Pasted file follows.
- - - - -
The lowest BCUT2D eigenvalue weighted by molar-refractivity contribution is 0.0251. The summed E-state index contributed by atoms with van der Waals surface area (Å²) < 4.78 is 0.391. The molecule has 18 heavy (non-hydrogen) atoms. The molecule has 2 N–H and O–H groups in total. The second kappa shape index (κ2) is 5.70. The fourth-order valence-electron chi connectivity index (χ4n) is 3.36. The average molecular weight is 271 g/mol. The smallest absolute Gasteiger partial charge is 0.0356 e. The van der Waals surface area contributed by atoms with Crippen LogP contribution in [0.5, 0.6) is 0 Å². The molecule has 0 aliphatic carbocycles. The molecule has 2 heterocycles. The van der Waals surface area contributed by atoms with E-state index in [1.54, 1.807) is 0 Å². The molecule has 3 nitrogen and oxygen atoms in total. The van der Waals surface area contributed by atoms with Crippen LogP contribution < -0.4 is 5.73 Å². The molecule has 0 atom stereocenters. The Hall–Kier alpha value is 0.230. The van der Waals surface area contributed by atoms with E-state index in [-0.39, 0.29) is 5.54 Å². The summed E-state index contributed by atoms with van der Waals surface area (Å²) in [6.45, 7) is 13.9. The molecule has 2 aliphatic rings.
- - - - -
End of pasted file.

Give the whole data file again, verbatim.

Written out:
The lowest BCUT2D eigenvalue weighted by molar-refractivity contribution is 0.0251. The summed E-state index contributed by atoms with van der Waals surface area (Å²) < 4.78 is 0.391. The molecule has 18 heavy (non-hydrogen) atoms. The molecule has 2 N–H and O–H groups in total. The second kappa shape index (κ2) is 5.70. The fourth-order valence-electron chi connectivity index (χ4n) is 3.36. The average molecular weight is 271 g/mol. The smallest absolute Gasteiger partial charge is 0.0356 e. The van der Waals surface area contributed by atoms with Crippen LogP contribution in [0.5, 0.6) is 0 Å². The molecule has 0 aliphatic carbocycles. The molecule has 2 heterocycles. The van der Waals surface area contributed by atoms with E-state index in [1.54, 1.807) is 0 Å². The molecule has 3 nitrogen and oxygen atoms in total. The van der Waals surface area contributed by atoms with Crippen LogP contribution < -0.4 is 5.73 Å². The molecule has 0 atom stereocenters. The Hall–Kier alpha value is 0.230. The van der Waals surface area contributed by atoms with E-state index in [-0.39, 0.29) is 5.54 Å². The summed E-state index contributed by atoms with van der Waals surface area (Å²) in [6.45, 7) is 13.9. The molecule has 2 aliphatic rings.